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I have come across an article titled " Scientists have invented a software that allows you to see several minutes into the future".

Software is an uncountable noun. Don't we usually say" a piece of software" instead of "a software"?

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    Yes, we do usually say a piece of software. That would be better English. It'd be wonderful if you could provide the link to the article you're reading so that we all could see who wrote it. Jun 15 '18 at 15:32
  • Related question: ell.stackexchange.com/q/63241/9161
    – ColleenV
    Jun 15 '18 at 16:10
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    Don't look to clickbait sites like Science Alert and its ilk for examples of how to use English. And in about 99% of cases, I would say don't look to them for science, either. There is so much oversimplified, misinterpreted, and hyped up writing there that I would think robots were writing it.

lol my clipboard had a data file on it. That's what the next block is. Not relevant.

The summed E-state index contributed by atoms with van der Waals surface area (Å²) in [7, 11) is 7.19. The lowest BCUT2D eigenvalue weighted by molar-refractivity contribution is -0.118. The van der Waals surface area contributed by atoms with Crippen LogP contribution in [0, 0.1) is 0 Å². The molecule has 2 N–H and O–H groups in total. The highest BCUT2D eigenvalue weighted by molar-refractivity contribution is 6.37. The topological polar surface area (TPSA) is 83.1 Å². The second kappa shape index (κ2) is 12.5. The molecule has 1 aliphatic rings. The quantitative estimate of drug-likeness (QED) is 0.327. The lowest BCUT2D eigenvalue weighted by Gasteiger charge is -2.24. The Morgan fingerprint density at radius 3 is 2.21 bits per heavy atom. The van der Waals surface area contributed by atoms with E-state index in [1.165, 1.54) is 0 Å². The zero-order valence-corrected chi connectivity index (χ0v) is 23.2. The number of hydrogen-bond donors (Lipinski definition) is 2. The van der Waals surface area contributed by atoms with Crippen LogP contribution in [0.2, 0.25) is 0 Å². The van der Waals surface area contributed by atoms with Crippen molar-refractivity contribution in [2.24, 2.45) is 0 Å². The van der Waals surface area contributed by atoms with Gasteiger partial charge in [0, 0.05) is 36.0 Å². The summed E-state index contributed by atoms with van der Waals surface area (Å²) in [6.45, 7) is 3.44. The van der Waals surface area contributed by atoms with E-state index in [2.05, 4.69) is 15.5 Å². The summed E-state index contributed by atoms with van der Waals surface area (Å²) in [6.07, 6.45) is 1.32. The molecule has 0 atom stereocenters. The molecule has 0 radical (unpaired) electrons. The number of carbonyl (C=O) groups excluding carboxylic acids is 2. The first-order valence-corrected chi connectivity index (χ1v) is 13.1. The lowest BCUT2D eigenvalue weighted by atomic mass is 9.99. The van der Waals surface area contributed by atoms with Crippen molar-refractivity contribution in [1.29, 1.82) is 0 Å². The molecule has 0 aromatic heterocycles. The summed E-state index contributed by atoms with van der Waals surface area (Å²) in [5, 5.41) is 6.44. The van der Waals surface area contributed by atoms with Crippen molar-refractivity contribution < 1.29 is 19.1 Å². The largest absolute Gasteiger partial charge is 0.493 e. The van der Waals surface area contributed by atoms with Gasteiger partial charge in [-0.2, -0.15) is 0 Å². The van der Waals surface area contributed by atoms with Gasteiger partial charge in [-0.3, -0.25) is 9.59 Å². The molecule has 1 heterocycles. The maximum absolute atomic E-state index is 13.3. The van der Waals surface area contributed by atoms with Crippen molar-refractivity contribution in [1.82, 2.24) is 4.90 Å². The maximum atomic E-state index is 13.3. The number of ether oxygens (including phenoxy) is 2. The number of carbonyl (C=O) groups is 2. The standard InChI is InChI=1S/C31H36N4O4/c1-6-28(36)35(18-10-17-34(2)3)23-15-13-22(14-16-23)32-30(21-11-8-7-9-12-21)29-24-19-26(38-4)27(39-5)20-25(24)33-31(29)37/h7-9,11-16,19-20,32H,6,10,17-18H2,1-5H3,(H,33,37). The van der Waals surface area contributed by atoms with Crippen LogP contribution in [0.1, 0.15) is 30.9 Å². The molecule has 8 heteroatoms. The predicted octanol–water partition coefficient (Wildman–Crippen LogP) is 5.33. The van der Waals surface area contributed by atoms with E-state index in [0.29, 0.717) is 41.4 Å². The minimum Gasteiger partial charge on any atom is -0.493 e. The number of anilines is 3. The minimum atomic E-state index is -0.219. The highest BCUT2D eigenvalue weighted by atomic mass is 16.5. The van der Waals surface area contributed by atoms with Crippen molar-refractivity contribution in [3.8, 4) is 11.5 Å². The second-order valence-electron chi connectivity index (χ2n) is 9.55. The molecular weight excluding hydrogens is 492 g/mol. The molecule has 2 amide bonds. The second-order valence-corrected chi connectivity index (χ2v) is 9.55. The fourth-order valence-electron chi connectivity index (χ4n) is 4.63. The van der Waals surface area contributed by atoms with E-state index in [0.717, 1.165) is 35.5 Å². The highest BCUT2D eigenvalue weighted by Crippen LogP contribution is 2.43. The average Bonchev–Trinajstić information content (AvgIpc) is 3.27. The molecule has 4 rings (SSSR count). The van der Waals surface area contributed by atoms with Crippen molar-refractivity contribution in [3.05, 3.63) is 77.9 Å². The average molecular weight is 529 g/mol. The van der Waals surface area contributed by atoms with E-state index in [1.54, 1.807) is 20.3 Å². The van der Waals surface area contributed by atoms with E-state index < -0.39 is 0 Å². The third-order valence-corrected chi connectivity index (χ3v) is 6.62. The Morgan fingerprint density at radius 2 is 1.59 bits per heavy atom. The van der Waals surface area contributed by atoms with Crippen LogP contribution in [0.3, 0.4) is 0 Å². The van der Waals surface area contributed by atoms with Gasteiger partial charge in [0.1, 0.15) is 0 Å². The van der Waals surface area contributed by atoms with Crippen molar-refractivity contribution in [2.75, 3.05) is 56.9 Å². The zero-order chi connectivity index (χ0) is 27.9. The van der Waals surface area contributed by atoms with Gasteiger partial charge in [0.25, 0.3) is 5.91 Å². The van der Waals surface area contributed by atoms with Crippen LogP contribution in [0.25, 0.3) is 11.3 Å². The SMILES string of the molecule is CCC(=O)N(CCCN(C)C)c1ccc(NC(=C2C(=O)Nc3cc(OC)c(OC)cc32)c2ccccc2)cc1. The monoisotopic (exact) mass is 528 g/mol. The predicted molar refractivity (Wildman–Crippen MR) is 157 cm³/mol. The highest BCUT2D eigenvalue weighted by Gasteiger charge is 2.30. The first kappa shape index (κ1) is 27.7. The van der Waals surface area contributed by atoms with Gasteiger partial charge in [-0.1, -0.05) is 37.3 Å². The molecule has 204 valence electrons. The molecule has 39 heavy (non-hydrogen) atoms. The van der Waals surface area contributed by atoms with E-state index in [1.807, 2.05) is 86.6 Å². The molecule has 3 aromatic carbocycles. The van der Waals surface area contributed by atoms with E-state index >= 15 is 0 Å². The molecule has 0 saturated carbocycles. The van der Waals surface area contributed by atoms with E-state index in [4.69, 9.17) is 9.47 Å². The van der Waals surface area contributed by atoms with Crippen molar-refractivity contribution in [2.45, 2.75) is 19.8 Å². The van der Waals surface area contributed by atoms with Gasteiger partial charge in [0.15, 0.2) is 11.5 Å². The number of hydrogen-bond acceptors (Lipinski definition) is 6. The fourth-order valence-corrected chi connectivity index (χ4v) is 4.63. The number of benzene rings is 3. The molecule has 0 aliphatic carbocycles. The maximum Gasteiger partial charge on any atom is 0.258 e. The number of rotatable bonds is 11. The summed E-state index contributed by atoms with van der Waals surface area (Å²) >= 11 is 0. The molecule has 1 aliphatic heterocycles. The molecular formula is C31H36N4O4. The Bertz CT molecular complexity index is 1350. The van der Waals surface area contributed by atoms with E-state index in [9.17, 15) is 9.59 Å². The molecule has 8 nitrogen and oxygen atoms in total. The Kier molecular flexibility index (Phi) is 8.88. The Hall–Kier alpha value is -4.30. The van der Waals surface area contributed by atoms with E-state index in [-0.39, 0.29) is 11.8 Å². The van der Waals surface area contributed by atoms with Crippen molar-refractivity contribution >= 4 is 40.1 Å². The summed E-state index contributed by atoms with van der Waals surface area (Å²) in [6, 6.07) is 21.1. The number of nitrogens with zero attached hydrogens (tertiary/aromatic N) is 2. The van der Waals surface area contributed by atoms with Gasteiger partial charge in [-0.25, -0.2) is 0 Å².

– choster
    Jun 15 '18 at 16:13
  • Here is the link. google.com.tw/amp/s/www.sciencealert.com/…
    – Tom Lee
    Jun 15 '18 at 16:20
  • Thank you Choster. I am beginning to think so as well.
    – Tom Lee
    Jun 15 '18 at 16:21
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Yes, good catch. There's a mistake in the article you read. It is likely that the person who wrote the article is not a native speaker of English.

Another way to write it would be

Scientists have invented software that allows you to see several minutes into the future.

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